The physical and mental health benefits of increased access to nature would also benefit our health service, local economies and help towards achieving 2030 nature restoration targets. A ‘Nature for Everyone’ urban fund of £5.5 bn over 3 years would deliver £200 billion in NHS savings, create 40,000 jobs, and create access to nature-rich spaces for 3,500 deprived communities. Improving the quality of local natural spaces is also vital to help meet Government targets to protect 30% of land for nature by 2030 and halt the decline in species by 2030.

BBC’s Springwatch presenter, biologist and Vice President of The Wildlife Trusts, Gillian Burke said:

‘Just the sound of birdsong, a bubbling stream or the wind through the leaves can lower a heart rate, ease anxiety and make us take a deep breath. Spending time in nature has multiple mental and physical health benefits yet, for far too many of us, green spaces are simply out of reach. One in five people in England does not have a garden or access to parks and open fields. Nature-rich spaces FOR ALL are vital to creating healthy communities, to reduce stress on our NHS and to help our struggling wildlife to recover. ALL neighbourhoods need nature, and the Government must deliver.’

Craig Bennett, Chief Executive of The Wildlife Trusts, said:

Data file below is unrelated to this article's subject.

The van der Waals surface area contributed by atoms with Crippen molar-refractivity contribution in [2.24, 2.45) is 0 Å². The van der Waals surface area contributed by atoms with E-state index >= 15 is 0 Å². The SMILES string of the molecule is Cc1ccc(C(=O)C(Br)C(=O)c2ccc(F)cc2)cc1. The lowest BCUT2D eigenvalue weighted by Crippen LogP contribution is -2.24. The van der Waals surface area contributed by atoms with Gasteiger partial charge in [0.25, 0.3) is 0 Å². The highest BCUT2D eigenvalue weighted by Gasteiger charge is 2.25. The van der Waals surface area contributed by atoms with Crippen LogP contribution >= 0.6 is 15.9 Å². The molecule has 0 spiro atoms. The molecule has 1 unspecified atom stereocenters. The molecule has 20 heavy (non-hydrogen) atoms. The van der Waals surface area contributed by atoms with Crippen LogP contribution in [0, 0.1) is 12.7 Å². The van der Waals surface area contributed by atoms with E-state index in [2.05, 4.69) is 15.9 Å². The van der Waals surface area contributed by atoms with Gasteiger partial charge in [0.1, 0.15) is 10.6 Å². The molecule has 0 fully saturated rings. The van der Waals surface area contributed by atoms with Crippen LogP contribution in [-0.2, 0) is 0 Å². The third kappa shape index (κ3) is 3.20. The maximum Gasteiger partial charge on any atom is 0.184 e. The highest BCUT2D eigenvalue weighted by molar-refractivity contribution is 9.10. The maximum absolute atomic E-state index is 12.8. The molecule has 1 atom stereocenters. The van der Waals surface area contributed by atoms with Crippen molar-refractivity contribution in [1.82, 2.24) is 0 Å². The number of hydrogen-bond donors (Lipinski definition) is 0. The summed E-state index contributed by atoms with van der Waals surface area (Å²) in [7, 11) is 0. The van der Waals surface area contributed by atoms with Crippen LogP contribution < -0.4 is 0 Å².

‘Having access to wild places and wildlife shouldn’t be a privilege, but a part of everyday life. We know how much people treasure time spent in nature near where they live but for many communities, this simply isn’t possible. The most deprived areas have nine times less green space than the wealthiest – and poorer areas are where people’s health is the worst.

‘Our towns and cities have a huge role to play in nature’s recovery. We need to create and join up habitats, enabling species to recover and benefitting people too. It is critical that nature is at the heart of all planning and development, for wildlife, communities, and climate.’

Not only are the benefits of nature-rich neighbourhoods clear, there is also soaring demand for nature access across the country. Visits to urban parks and other greenspaces nearly doubled in the decade before the pandemic, from 1.2bn visits in 2009-10 to 2.1bn in 2018-19.

Demand has only increased since the pandemic, with the public now placing an even greater premium on local nature. Our new findings show more than 8 in 10 British adults (83%) feel it is more important to have access to local natural spaces since the lockdowns and working from home.